The pollution diet: antioxidant foods to eat if you live in a toxic city

Kim Pearson

A higher cost of living is not the only challenge associated with living in London. The UK’s capital city has also been named as one of 30 UK towns with air pollution exceeding the limits set out by the World Health Organisation (WHO).

Air pollution can have a serious impact on our health, affecting issues including asthma, bronchial diseases, skin problems, mental health issues, cancer and heart disease. In fact, seven million people die each year as a result of air pollution. So, other than fleeing to the countryside, how can we protect ourselves from the effects of poorer air quality?

The good news is that research has shown links between what we eat and our levels of protection against air pollution, so we can make simple changes to our diet to safeguard ourselves from damage.

The key is antioxidants, which protect against the free radicals produced as a result of toxic air particles entering our bodies. Free radicals are unstable molecules that can cause inflammation, causing issues ranging from disease to premature ageing. The antioxidants neutralise these free radicals to prevent them doing damage, so by ensuring your diet is rich in antioxidants, you can help your body protect itself from air pollution.

The Anti-Pollution Diet: What to Eat

Vitamin C

Vitamin C is one of the most potent antioxidants so it should be top of your list if you’re looking to combat the effects of pollution. The body cannot produce or store this vital vitamin, so it’s important that you include it in your diet daily. Vitamin C works to recycle vitamin E, as well as being essential for collagen synthesis.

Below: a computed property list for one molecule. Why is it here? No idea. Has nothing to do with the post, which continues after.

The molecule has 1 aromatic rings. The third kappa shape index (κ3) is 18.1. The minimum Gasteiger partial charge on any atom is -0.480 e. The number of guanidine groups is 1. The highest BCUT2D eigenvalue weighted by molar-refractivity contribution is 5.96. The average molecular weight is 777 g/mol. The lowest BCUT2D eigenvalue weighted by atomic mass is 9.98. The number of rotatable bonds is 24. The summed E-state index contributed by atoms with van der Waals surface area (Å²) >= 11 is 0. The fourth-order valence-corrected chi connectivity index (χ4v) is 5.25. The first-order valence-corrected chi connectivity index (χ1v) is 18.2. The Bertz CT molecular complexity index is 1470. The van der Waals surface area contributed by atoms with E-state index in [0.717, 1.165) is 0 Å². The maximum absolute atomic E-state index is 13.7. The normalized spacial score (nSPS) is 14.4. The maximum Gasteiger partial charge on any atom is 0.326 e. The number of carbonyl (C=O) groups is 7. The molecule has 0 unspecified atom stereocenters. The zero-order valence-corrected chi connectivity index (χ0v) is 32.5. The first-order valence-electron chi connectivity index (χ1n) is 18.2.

EAT: Chilli peppers, blackcurrants, oranges, kale, kiwis, broccoli

Vitamin E

You are unlikely to be deficient in vitamin E, but it’s a good idea to be aware of its importance if you’re looking to up your protection against air pollution. Vitamin E is fat soluble, so eating good quality dietary fats supports absorption. Oil sources of vitamin E, such as olive oil, are best consumed as salad dressings rather than as cooking oils, as heating oils to high temperatures damages them.

EAT: Olive oil, sunflower seeds, almonds, hazelnuts, avocado


Studies have linked Omega-3 fatty acids to the reduction of inflammation and oxidative stress caused by air pollution. They’re also essential for brain and heart health, but many of us aren’t getting enough, as food sources are limited. If you don’t eat a diet rich in Omega-3, you might want to consider a good quality supplement, particularly if you are a vegan or vegetarian.

EAT: Mackerel, salmon, oysters, sardines, flaxseeds, chia seeds


Dietary beta-carotene, found in red and orange fruits and vegetables as well as leafy greens, is converted to vitamin A in the body where it has anti-inflammatory (and anti-ageing) properties. Vitamin A is also key for reproductive health, eye health and a healthy functioning immune system.

EAT: Carrots, kale, spinach, red and yellow peppers, sweet potatoes, apricots

Anti-pollution smoothie recipe

Want a quick fix? (You live in London, of course you do.) Start your day with this anti-pollution diet smoothie...

One large handful of mixed berries (can be frozen)

One tablespoon flaxseed

Half an avocado

One scoop berry protein powder, like FreeSoul’s Vegan Berry Protein Powder

Unsweetened almond or coconut milk

Optional booster: NutriAdvanced Berry Flavoured Superfood Powder

Blend in a smoothie maker and drink immediately.